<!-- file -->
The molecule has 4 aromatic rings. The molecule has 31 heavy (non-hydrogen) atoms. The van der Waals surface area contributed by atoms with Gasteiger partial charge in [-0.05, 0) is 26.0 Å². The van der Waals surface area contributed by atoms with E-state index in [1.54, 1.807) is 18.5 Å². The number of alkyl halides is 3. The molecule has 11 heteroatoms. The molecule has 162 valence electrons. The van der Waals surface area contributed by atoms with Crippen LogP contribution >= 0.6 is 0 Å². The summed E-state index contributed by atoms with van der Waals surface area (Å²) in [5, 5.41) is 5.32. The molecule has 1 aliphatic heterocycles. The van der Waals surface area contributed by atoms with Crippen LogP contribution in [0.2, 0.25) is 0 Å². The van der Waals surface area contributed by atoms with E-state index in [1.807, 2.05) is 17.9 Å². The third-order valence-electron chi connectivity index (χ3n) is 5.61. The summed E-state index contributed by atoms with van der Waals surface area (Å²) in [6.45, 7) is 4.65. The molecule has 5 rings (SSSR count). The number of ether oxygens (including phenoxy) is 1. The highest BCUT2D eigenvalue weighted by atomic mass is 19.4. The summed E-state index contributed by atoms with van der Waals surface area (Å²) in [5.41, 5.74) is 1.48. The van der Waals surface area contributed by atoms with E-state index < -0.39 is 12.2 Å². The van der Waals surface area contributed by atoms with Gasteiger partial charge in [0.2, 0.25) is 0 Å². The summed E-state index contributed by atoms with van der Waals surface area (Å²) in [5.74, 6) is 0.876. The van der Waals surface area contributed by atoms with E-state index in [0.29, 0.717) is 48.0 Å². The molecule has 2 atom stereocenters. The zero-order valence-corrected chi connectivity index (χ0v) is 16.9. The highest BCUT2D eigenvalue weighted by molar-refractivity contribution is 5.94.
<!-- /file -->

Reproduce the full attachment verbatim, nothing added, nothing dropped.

The molecule has 4 aromatic rings. The molecule has 31 heavy (non-hydrogen) atoms. The van der Waals surface area contributed by atoms with Gasteiger partial charge in [-0.05, 0) is 26.0 Å². The van der Waals surface area contributed by atoms with E-state index in [1.54, 1.807) is 18.5 Å². The number of alkyl halides is 3. The molecule has 11 heteroatoms. The molecule has 162 valence electrons. The van der Waals surface area contributed by atoms with Crippen LogP contribution >= 0.6 is 0 Å². The summed E-state index contributed by atoms with van der Waals surface area (Å²) in [5, 5.41) is 5.32. The molecule has 1 aliphatic heterocycles. The van der Waals surface area contributed by atoms with Crippen LogP contribution in [0.2, 0.25) is 0 Å². The van der Waals surface area contributed by atoms with E-state index in [1.807, 2.05) is 17.9 Å². The third-order valence-electron chi connectivity index (χ3n) is 5.61. The summed E-state index contributed by atoms with van der Waals surface area (Å²) in [6.45, 7) is 4.65. The molecule has 5 rings (SSSR count). The number of ether oxygens (including phenoxy) is 1. The highest BCUT2D eigenvalue weighted by atomic mass is 19.4. The summed E-state index contributed by atoms with van der Waals surface area (Å²) in [5.41, 5.74) is 1.48. The van der Waals surface area contributed by atoms with E-state index < -0.39 is 12.2 Å². The van der Waals surface area contributed by atoms with Gasteiger partial charge in [0.2, 0.25) is 0 Å². The summed E-state index contributed by atoms with van der Waals surface area (Å²) in [5.74, 6) is 0.876. The van der Waals surface area contributed by atoms with E-state index in [0.29, 0.717) is 48.0 Å². The molecule has 2 atom stereocenters. The zero-order valence-corrected chi connectivity index (χ0v) is 16.9. The highest BCUT2D eigenvalue weighted by molar-refractivity contribution is 5.94.